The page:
Here are some tips for improving your shoulder throws:
- Keep your preceding left self throw inside. This means it should
be caught in front of your body so it will be out of the path of the
shoulder throw. Otherwise, the natural tendency is to try to avoid a
collision by throwing the shoulder throw outside, which, of course,
makes your partner have to reach.
- Catch the club in your right hand which will be the shoulder throw
lightly, and let it slip in your hand as you make the throw so at the
very last moment, it is held only between the tip of your thumb and
the side of your index finger.
- Bend your elbow as much as you can.
- Let it be a weak throw, which is to be caught low and inside by
your partner. If your partner were to ignore this throw, it would
land almost between her/his feet, slightly in front of the body.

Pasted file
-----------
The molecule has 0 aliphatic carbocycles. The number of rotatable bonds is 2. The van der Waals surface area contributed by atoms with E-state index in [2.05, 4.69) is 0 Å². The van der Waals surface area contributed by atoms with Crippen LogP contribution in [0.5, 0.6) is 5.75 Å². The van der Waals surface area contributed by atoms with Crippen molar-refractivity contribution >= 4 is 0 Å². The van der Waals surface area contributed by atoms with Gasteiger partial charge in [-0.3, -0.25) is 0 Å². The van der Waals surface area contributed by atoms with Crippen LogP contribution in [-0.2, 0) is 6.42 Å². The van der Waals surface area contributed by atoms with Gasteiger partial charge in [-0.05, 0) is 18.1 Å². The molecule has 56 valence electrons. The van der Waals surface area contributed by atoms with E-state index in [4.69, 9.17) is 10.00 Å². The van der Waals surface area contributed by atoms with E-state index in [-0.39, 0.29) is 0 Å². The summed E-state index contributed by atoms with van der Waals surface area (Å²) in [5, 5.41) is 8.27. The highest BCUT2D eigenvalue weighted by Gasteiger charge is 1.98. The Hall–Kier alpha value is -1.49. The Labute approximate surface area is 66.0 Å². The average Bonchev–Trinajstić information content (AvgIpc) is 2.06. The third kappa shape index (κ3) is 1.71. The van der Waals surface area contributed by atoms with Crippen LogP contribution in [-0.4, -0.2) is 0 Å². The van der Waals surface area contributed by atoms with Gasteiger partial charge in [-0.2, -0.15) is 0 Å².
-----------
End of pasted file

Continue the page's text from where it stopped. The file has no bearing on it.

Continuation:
(An older way is to throw it to the usual pass position, requiring the
partner to catch it upside down, and throw a 1/2 or 1-1/2 self-throw.
This is harder for the catcher, and not practiced much anymore. You'll
see jugglers who date back more than 12 years do it this way. If you
throw a "proper" throw to the Karamatsov brothers, they will kneel
down to the ground to catch it the way they are used to!)
Chris Baer replies:
I beg to differ. I love this catch! If you have a strong left-hand
flourish, you can flourish your way out of the catch in a number of
ways. An obvious one: flourish into a self-throw. A devious one:
Flourish with the left and then pass that same club back to your
partner. The pass can be a single or a double depending on the speed
of the flourish.
- At first, concentrate on making your shoulder throws very inside.
It actually is caught below the partner's pattern, almost in the
middle of the body.
Brendan Brolly adds:
The way I remember it is to aim for the groin, the same goes with
Shoulder Throws /
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